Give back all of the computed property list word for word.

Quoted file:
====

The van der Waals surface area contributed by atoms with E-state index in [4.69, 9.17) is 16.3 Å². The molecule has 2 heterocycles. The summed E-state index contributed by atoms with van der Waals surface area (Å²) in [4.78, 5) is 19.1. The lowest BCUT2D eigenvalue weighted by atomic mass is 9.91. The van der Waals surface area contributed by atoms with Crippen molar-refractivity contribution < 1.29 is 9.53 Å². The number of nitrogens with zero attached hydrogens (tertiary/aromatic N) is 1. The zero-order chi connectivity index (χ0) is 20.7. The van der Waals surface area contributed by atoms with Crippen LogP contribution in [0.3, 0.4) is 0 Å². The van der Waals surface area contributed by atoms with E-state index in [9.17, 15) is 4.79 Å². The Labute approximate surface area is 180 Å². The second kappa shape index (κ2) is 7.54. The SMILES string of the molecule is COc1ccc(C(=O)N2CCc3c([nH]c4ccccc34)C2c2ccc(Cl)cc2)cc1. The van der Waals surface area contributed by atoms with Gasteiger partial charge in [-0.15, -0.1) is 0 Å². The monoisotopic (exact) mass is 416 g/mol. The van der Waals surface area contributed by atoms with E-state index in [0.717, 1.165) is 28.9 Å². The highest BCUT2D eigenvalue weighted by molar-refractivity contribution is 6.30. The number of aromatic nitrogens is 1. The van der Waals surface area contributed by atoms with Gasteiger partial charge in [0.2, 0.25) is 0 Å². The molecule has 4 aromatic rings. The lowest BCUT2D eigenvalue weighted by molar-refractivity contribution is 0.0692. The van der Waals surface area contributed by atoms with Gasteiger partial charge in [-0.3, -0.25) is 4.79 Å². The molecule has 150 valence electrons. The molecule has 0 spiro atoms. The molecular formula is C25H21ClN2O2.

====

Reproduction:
The van der Waals surface area contributed by atoms with E-state index in [4.69, 9.17) is 16.3 Å². The molecule has 2 heterocycles. The summed E-state index contributed by atoms with van der Waals surface area (Å²) in [4.78, 5) is 19.1. The lowest BCUT2D eigenvalue weighted by atomic mass is 9.91. The van der Waals surface area contributed by atoms with Crippen molar-refractivity contribution < 1.29 is 9.53 Å². The number of nitrogens with zero attached hydrogens (tertiary/aromatic N) is 1. The zero-order chi connectivity index (χ0) is 20.7. The van der Waals surface area contributed by atoms with Crippen LogP contribution in [0.3, 0.4) is 0 Å². The van der Waals surface area contributed by atoms with E-state index in [9.17, 15) is 4.79 Å². The Labute approximate surface area is 180 Å². The second kappa shape index (κ2) is 7.54. The SMILES string of the molecule is COc1ccc(C(=O)N2CCc3c([nH]c4ccccc34)C2c2ccc(Cl)cc2)cc1. The van der Waals surface area contributed by atoms with Gasteiger partial charge in [-0.15, -0.1) is 0 Å². The monoisotopic (exact) mass is 416 g/mol. The van der Waals surface area contributed by atoms with E-state index in [0.717, 1.165) is 28.9 Å². The highest BCUT2D eigenvalue weighted by molar-refractivity contribution is 6.30. The number of aromatic nitrogens is 1. The van der Waals surface area contributed by atoms with Gasteiger partial charge in [0.2, 0.25) is 0 Å². The molecule has 4 aromatic rings. The lowest BCUT2D eigenvalue weighted by molar-refractivity contribution is 0.0692. The van der Waals surface area contributed by atoms with Gasteiger partial charge in [-0.3, -0.25) is 4.79 Å². The molecule has 150 valence electrons. The molecule has 0 spiro atoms. The molecular formula is C25H21ClN2O2.